Scientists: Marine Bacteria Could Soon be Acting as Microscopic 'Bio-batteries'

by Rukmani Krishna on March 28, 2013 at 11:05 PM
 Scientists: Marine Bacteria Could Soon be Acting as Microscopic 'Bio-batteries'

The power-generating mechanism used by well-known marine bacteria was identified by a team of scientists from the UK and the US.

University of East Anglia collaborated with the Pacific Northwest National Laboratory in Washington on the research project.


Dr Tom Clarke, a lecturer at the school of biological sciences at the UEA, who led the research, told the BBC that the bacterium Shewanella oneidensis had been seen influencing levels of minerals in lakes and seas but no-one really knew how it did it.

The bacterium occurred globally in rivers and seas and are everywhere from the Amazon to the Baltic seas.

Clarke said that the scientists noticed that iron and manganese levels in the lake changed with seasons and happened in co-ordination with the bacteria's growth patterns.

However, he said, what was not known was the method through which they brought about these changes in mineral concentrations.

To understand how the bacteria did it, Clarke and fellow researchers remade a synthetic version of the bacterium and discovered that the organism generated a charge, and effected a chemical change, when in direct contact with the mineral surface.

Clarke said that understanding the mechanism gave scientists a chance to harness it and use it as a power source in places and for devices and processes in inaccessible or hostile environments.

Clarke added that it is very useful as a model system and the bacteria are very robust, as can be seen in the lab as the researchers are very rough with it but still the bacteria puts on with them.

The research has been published in the Proceedings of the National Academy of Sciences.

Source: ANI
Font : A-A+



Recommended Readings

Latest Research News

South Korea's 2050 Forecast: Negative Growth Amid Low Fertility
South Korea's total fertility rate, averaging the number of children a woman aged 15-49 has in her lifetime, dropped to 0.81.
New Immunotherapy for Psoriasis & Vitiligo
Scientists identified mechanisms governing immune cells, selectively removing troublemakers to reshape skin immunity. Benefits those with psoriasis, vitiligo.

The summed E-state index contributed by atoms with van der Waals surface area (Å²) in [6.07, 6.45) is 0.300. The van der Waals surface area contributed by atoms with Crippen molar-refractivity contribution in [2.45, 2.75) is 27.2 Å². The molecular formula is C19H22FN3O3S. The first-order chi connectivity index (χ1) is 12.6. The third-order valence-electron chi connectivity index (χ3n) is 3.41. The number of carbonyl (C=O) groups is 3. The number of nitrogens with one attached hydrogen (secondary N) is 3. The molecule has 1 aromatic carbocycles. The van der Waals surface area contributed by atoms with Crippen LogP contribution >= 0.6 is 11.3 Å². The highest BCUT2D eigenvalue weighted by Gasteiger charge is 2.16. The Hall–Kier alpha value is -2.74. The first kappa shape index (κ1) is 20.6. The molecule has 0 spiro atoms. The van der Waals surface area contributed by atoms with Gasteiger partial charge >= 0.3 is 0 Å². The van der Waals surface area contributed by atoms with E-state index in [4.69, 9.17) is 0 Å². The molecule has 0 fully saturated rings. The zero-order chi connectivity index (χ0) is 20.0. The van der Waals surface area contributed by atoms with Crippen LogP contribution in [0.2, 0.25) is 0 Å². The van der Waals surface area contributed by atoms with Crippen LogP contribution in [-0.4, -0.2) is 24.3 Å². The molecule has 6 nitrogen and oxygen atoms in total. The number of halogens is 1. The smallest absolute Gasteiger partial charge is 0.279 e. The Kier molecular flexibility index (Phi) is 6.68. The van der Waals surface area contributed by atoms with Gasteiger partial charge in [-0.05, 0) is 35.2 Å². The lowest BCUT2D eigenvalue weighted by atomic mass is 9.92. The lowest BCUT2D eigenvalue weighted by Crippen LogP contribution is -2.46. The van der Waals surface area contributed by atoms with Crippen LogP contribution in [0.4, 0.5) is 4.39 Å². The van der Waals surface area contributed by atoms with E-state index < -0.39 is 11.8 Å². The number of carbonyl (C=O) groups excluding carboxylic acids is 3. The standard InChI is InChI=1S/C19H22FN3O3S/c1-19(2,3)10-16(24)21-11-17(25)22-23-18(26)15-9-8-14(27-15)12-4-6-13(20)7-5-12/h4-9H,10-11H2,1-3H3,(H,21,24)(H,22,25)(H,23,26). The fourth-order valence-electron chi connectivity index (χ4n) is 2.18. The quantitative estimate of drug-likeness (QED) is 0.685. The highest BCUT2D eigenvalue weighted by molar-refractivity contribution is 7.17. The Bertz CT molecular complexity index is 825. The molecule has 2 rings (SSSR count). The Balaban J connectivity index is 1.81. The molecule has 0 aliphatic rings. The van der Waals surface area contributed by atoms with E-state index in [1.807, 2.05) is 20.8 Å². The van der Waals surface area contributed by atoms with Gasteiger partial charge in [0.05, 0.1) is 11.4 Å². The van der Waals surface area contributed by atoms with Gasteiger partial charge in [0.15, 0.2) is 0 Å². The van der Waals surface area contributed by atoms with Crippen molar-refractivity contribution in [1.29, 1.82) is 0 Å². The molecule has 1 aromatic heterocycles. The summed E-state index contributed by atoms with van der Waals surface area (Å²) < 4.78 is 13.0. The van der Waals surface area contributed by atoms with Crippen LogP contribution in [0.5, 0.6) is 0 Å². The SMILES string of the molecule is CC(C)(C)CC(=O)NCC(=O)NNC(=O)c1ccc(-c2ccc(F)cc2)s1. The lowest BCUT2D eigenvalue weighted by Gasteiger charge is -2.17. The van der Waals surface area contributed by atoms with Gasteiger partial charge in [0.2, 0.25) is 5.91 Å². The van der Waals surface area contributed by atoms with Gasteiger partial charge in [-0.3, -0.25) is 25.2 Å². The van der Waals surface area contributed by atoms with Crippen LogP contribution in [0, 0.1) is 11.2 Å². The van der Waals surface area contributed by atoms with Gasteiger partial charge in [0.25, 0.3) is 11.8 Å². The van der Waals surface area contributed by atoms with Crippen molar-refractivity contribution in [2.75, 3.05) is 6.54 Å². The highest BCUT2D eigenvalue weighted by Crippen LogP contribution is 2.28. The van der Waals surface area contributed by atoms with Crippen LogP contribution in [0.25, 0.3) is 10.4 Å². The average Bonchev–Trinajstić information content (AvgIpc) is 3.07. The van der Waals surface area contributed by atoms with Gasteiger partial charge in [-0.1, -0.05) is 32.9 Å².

2050 Forecast: 1.06 Billion Individuals to Face 'Other' Musculoskeletal Disorders
By 2050, an anticipated increase from 494 million cases in 2020 to 1.06 billion people with musculoskeletal disabilities is expected.
Gene Therapies Can Disrupt Gaucher Disease Drug Market
Experts consulted by GlobalData anticipate a significant overhaul in the Gaucher disease scenario because of forthcoming gene therapies in development.
NASH Cases Expected to Hit 26.55 Million in 7MM by 2032
Within the seven major markets, 12% to 20% of diagnosed prevalent NASH cases present severe liver damage (stage 4 liver fibrosis), denoting cirrhosis.
View All
This site uses cookies to deliver our services.By using our site, you acknowledge that you have read and understand our Cookie Policy, Privacy Policy, and our Terms of Use  Ok, Got it. Close

Scientists: Marine Bacteria Could Soon be Acting as Microscopic 'Bio-batteries' Personalised Printable Document (PDF)

Please complete this form and we'll send you a personalised information that is requested

You may use this for your own reference or forward it to your friends.

Please use the information prudently. If you are not a medical doctor please remember to consult your healthcare provider as this information is not a substitute for professional advice.

Name *

Email Address *

Country *

Areas of Interests